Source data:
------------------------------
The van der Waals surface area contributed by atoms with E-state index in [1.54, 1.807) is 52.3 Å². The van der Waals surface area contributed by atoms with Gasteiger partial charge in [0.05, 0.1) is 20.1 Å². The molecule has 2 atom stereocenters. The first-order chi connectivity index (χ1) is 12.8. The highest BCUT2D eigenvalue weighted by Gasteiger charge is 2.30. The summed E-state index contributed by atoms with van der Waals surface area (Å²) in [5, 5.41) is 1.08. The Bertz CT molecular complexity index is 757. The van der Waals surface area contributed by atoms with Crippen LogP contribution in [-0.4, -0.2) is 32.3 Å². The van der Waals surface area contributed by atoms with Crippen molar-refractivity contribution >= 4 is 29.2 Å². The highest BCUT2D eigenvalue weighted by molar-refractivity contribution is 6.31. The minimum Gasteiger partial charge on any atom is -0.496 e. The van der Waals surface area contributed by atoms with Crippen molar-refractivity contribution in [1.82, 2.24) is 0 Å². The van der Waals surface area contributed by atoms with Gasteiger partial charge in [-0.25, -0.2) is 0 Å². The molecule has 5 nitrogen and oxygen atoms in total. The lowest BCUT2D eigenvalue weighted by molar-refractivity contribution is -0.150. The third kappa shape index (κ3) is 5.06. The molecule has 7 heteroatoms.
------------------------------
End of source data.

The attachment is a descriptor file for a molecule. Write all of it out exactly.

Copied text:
The van der Waals surface area contributed by atoms with E-state index in [1.54, 1.807) is 52.3 Å². The van der Waals surface area contributed by atoms with Gasteiger partial charge in [0.05, 0.1) is 20.1 Å². The molecule has 2 atom stereocenters. The first-order chi connectivity index (χ1) is 12.8. The highest BCUT2D eigenvalue weighted by Gasteiger charge is 2.30. The summed E-state index contributed by atoms with van der Waals surface area (Å²) in [5, 5.41) is 1.08. The Bertz CT molecular complexity index is 757. The van der Waals surface area contributed by atoms with Crippen LogP contribution in [-0.4, -0.2) is 32.3 Å². The van der Waals surface area contributed by atoms with Crippen molar-refractivity contribution >= 4 is 29.2 Å². The highest BCUT2D eigenvalue weighted by molar-refractivity contribution is 6.31. The minimum Gasteiger partial charge on any atom is -0.496 e. The van der Waals surface area contributed by atoms with Crippen molar-refractivity contribution in [1.82, 2.24) is 0 Å². The van der Waals surface area contributed by atoms with Gasteiger partial charge in [-0.25, -0.2) is 0 Å². The molecule has 5 nitrogen and oxygen atoms in total. The lowest BCUT2D eigenvalue weighted by molar-refractivity contribution is -0.150. The third kappa shape index (κ3) is 5.06. The molecule has 7 heteroatoms.